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Nutrition. 2014 Jan;30(1):116-9. doi: 10.1016/j.nut.2013.07.021. Epub 2013 Oct 25.

Effect of buttermilk consumption on blood pressure in moderately hypercholesterolemic men and women.

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STELA Dairy Research Center, Laval University, Quebec, Canada; Institute of Nutrition and Functional Foods, Laval University, Quebec, Canada.



Milk fat globule membrane (MFGM) found in buttermilk is rich in unique bioactive proteins. Several studies suggest that MFGM proteins possess biological activities such as cholesterol-lowering, antiviral, antibacterial, and anticancer properties, but data in humans are lacking. Furthermore, to our knowledge, no study has yet investigated the antihypertensive potential of MFGM proteins from buttermilk. The aim of this study was to investigate the effects of buttermilk consumption on blood pressure and on markers of the renin-angiotensin-aldosterone (RAS) system in humans.


Men and women (N = 34) with plasma low-density lipoprotein cholesterol < 5 mmol/L and normal blood pressure (< 140 mm Hg) were recruited in this randomized, double-blind, placebo-controlled, crossover study. Their diets were supplemented with 45 g/d of buttermilk and with 45 g/d of a macro-/micronutrient-matched placebo in random order (4 wk for each diet).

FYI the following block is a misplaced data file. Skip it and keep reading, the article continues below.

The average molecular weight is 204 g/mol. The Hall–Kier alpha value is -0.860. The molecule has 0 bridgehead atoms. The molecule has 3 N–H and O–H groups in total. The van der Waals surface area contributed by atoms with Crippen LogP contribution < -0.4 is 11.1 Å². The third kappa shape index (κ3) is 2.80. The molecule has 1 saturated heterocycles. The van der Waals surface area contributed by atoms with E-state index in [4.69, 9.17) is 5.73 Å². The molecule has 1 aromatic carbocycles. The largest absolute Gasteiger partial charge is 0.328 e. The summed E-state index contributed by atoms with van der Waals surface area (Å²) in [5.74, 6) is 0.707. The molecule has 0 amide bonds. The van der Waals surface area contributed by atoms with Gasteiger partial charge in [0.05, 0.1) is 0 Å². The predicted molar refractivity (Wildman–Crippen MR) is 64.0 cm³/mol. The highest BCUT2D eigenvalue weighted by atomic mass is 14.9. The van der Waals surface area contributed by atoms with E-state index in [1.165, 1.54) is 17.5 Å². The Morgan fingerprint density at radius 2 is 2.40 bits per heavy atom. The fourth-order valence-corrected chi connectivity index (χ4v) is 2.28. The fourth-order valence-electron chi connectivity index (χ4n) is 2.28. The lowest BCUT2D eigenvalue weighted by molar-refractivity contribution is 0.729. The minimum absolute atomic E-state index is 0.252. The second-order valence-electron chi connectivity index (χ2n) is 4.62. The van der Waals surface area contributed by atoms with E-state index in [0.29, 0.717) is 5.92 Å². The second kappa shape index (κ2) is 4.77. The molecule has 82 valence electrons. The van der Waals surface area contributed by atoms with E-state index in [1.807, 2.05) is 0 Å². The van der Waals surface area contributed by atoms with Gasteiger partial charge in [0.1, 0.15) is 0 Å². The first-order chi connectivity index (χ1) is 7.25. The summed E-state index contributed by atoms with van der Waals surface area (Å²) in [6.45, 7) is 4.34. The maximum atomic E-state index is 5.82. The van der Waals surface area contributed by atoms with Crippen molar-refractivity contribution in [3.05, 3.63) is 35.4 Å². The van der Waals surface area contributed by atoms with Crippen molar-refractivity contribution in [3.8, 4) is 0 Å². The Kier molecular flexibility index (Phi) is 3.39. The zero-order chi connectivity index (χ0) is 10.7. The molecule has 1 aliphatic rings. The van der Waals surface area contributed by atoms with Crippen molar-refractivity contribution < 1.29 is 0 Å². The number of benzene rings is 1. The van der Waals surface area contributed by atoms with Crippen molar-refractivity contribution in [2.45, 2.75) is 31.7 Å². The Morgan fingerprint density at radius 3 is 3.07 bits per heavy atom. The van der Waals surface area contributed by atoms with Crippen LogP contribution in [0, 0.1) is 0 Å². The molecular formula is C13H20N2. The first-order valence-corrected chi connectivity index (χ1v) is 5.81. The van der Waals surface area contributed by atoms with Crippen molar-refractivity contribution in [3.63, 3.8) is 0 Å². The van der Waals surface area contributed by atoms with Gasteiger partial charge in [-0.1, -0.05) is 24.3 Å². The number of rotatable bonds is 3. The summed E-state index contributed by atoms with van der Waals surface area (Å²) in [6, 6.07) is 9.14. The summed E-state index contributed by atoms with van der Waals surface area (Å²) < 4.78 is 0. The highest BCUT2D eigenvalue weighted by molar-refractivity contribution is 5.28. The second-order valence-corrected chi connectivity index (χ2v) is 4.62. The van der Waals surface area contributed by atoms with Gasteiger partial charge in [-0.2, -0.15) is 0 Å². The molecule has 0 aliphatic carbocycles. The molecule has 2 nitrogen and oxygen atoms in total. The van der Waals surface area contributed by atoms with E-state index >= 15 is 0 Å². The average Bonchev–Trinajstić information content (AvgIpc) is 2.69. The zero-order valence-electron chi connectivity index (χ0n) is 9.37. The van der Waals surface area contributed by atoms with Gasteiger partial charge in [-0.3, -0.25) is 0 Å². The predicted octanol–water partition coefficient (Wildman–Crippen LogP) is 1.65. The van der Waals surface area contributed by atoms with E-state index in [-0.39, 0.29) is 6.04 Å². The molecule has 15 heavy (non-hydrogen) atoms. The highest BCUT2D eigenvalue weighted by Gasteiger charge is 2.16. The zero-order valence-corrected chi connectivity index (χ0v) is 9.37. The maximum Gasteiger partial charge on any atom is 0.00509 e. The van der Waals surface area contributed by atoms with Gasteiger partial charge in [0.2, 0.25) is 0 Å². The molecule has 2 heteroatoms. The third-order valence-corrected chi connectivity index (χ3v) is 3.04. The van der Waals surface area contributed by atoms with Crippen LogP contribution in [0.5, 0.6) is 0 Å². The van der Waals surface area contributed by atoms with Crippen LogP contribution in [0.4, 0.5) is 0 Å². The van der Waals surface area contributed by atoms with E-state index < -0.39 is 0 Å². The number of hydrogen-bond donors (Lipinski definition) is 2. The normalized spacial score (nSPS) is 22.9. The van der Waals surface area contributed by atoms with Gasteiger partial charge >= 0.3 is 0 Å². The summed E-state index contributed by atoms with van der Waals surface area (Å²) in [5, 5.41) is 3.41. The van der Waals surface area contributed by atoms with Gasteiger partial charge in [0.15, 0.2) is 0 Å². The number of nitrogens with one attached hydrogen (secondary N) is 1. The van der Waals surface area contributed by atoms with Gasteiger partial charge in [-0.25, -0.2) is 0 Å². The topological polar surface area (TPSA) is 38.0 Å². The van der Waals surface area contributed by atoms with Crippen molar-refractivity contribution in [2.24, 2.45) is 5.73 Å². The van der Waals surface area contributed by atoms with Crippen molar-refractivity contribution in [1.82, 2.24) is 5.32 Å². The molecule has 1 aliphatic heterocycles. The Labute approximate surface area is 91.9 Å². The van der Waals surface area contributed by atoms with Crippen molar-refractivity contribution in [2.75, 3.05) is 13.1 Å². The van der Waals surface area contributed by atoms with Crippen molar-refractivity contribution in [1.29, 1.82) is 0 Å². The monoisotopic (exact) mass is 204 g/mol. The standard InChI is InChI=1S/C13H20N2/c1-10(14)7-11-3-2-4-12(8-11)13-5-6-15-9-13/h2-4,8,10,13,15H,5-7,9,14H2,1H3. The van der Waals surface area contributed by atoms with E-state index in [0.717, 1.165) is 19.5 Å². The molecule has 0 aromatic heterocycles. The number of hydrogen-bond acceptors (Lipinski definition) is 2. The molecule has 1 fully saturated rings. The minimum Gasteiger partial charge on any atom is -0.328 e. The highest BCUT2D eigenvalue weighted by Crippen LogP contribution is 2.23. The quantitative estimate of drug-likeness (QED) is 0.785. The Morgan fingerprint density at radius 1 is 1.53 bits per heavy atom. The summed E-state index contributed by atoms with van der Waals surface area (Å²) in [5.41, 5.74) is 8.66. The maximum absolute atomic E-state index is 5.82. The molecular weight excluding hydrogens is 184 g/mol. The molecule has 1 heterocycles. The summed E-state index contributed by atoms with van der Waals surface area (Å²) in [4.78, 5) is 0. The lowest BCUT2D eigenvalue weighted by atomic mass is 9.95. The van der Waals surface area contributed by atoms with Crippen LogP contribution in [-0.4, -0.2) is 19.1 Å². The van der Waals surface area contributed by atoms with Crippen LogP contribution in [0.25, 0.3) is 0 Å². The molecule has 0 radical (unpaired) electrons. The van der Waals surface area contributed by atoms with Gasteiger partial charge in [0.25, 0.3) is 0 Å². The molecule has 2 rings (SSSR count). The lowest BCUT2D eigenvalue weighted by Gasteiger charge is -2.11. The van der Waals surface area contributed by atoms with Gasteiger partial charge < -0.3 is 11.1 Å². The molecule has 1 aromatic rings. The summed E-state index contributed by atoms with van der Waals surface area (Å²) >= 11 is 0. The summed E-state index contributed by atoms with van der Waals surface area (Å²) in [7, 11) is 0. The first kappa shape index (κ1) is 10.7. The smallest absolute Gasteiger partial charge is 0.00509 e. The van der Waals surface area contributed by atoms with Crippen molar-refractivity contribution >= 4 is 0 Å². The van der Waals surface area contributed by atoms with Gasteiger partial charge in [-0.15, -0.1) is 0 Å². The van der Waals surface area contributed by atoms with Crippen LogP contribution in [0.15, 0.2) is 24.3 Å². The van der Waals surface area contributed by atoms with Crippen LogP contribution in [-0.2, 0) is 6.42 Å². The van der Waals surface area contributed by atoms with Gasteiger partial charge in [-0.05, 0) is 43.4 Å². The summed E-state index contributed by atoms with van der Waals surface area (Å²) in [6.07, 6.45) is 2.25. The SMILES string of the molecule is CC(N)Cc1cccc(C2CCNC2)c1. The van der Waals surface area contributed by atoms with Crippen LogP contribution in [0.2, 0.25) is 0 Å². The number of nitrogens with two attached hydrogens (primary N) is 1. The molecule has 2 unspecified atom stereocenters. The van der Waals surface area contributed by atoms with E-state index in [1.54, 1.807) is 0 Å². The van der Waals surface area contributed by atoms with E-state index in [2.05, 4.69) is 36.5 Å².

Buttermilk consumption significantly reduced systolic blood pressure (-2.6 mm Hg; P = 0.009), mean arterial blood pressure (-1.7 mm Hg; P = 0.015), and plasma levels of the angiotensin I-converting enzyme (-10.9%; P = 0.003) compared with the placebo, but had no effect on plasma concentrations of angiotensin II and aldosterone.


Short-term buttermilk consumption reduces blood pressure in normotensive individuals.


Blood pressure; Buttermilk bioactive peptides; Milk fat globule membrane; Renin–angiotensin–aldosterone system

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